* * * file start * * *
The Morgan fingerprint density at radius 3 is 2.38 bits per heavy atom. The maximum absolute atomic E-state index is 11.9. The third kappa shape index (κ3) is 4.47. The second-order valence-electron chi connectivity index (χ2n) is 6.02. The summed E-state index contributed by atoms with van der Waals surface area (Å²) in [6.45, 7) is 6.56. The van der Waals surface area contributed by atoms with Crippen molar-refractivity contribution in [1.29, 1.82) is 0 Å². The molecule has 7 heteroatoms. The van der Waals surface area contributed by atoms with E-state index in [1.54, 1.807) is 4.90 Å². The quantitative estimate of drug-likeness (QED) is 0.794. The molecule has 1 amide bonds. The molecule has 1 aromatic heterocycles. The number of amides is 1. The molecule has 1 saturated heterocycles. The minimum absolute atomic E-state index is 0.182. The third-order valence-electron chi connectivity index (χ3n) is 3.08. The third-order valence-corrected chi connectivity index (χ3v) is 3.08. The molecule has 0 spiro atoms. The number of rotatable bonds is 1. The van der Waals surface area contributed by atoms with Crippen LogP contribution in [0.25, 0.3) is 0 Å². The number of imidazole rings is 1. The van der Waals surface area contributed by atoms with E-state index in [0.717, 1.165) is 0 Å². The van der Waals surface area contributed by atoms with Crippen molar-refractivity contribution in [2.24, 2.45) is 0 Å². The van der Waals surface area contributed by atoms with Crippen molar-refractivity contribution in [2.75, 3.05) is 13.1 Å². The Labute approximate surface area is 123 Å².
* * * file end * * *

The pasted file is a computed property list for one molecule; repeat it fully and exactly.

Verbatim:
The Morgan fingerprint density at radius 3 is 2.38 bits per heavy atom. The maximum absolute atomic E-state index is 11.9. The third kappa shape index (κ3) is 4.47. The second-order valence-electron chi connectivity index (χ2n) is 6.02. The summed E-state index contributed by atoms with van der Waals surface area (Å²) in [6.45, 7) is 6.56. The van der Waals surface area contributed by atoms with Crippen molar-refractivity contribution in [1.29, 1.82) is 0 Å². The molecule has 7 heteroatoms. The van der Waals surface area contributed by atoms with E-state index in [1.54, 1.807) is 4.90 Å². The quantitative estimate of drug-likeness (QED) is 0.794. The molecule has 1 amide bonds. The molecule has 1 aromatic heterocycles. The number of amides is 1. The molecule has 1 saturated heterocycles. The minimum absolute atomic E-state index is 0.182. The third-order valence-electron chi connectivity index (χ3n) is 3.08. The third-order valence-corrected chi connectivity index (χ3v) is 3.08. The molecule has 0 spiro atoms. The number of rotatable bonds is 1. The van der Waals surface area contributed by atoms with Crippen LogP contribution in [0.25, 0.3) is 0 Å². The number of imidazole rings is 1. The van der Waals surface area contributed by atoms with E-state index in [0.717, 1.165) is 0 Å². The van der Waals surface area contributed by atoms with Crippen molar-refractivity contribution in [2.24, 2.45) is 0 Å². The van der Waals surface area contributed by atoms with Crippen molar-refractivity contribution in [2.75, 3.05) is 13.1 Å². The Labute approximate surface area is 123 Å².